4004                                  August 17, 1999      February 3, 2000                  5.6
                            4005                                 January 11, 2000        March 31, 2000                  2.7
                            4006                                     May 18, 2000          May 30, 2000                  0.4
                            4007                               September 25, 2000    September 25, 2000                    0
                            4008                                 February 2, 2001      February 2, 2001                    0
                            4009                                     June 1, 2001          June 1, 2001                    0
                            Total                                                                                       16.9
                                Actual date of first flight.

                            Page 5                                                                        GAO/T-NSIAD-99-113
                        The first flight delays were caused by (1) problems developing and
                        manufacturing large titanium castings that attach the wing to the aircraft’s
                        body and (2) late deliveries of the aft fuselage—the rear aircraft body
                        section. Air Force officials believe they have solved the problems causing
                        late deliveries of the aft fuselage but are continuing to seek solutions to the
                        wing problem. Air Force officials told us in February 1999 that continuing
                        problems with late wing deliveries will further delay first flights for the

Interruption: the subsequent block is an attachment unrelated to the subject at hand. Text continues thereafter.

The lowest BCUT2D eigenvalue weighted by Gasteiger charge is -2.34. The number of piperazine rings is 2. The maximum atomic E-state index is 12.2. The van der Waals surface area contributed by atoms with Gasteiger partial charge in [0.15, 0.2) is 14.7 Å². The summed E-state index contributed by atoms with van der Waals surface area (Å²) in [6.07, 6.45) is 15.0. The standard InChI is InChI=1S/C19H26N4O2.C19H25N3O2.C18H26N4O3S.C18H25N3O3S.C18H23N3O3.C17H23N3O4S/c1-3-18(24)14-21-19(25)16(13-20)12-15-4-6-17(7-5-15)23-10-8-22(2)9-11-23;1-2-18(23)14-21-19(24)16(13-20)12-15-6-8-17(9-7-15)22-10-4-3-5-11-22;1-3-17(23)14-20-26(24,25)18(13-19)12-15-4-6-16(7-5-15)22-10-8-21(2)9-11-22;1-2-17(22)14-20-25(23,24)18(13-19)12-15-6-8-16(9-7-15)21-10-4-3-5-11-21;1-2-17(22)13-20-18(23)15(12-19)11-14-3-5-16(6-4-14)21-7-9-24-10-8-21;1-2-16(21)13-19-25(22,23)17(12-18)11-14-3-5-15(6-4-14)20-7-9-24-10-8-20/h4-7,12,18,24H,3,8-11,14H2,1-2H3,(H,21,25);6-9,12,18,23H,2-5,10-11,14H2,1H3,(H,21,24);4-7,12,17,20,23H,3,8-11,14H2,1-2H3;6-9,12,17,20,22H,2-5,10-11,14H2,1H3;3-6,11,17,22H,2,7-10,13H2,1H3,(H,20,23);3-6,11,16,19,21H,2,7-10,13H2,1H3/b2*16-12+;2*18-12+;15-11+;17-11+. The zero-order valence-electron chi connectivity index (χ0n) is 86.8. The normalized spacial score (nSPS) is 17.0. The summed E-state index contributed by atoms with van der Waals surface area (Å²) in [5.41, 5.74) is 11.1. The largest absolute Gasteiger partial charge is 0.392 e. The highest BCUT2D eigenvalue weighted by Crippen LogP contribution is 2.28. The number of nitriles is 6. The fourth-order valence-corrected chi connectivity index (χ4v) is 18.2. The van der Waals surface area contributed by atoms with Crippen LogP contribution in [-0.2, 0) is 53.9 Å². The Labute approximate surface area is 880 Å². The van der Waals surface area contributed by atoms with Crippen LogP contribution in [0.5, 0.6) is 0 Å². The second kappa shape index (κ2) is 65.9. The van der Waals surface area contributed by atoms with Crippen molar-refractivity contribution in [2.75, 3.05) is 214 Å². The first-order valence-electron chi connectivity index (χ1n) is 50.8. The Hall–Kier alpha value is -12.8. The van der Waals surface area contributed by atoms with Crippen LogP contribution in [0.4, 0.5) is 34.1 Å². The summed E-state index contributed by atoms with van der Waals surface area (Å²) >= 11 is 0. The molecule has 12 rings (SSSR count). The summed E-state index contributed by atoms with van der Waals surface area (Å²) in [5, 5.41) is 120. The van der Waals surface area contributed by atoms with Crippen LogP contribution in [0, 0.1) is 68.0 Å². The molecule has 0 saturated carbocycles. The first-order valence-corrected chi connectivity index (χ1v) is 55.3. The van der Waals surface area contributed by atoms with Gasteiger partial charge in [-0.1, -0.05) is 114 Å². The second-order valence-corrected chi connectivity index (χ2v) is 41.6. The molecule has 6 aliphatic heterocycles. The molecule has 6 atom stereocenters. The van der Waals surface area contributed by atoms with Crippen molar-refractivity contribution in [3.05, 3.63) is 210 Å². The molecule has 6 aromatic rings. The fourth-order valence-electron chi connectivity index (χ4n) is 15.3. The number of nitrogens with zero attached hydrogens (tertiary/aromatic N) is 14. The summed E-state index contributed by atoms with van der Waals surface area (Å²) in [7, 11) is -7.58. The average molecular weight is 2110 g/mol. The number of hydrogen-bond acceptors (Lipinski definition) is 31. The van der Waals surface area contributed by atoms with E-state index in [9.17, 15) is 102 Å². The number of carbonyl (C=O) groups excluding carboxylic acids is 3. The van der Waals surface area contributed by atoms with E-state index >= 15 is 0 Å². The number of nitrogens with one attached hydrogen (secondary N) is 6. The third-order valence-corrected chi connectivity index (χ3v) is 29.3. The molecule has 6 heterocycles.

third through the sixth test aircraft by another 2 to 6 weeks. Air Force
                        officials are seeking ways to avoid these further delays.

Avionics Development    Avionics development and integration is a challenge for the F-22. The JET
Behind Schedule         review in 1997 recommended that avionics development be extended
                        12 months. The Air Force, however, did not adopt the recommendation.
                        The Air Force has experienced software, hardware, and integration
                        problems with the F-22’s communication, navigation, and identification and
                        electronic warfare avionics systems. Because of these problems, the Air
                        Force developed a revised avionics schedule in August 1998, allocating
                        more time to complete the first two avionics segments, known as blocks 1
                        and 2.3

                        The August 1998 schedule, while extending completion dates for blocks 1
                        and 2, did not change the completion dates for subsequent blocks 3 and
                        3.1,4 even though the majority of initial software development tasks related
                        to these last two segments have been delayed from 1 to 18 months. In fact,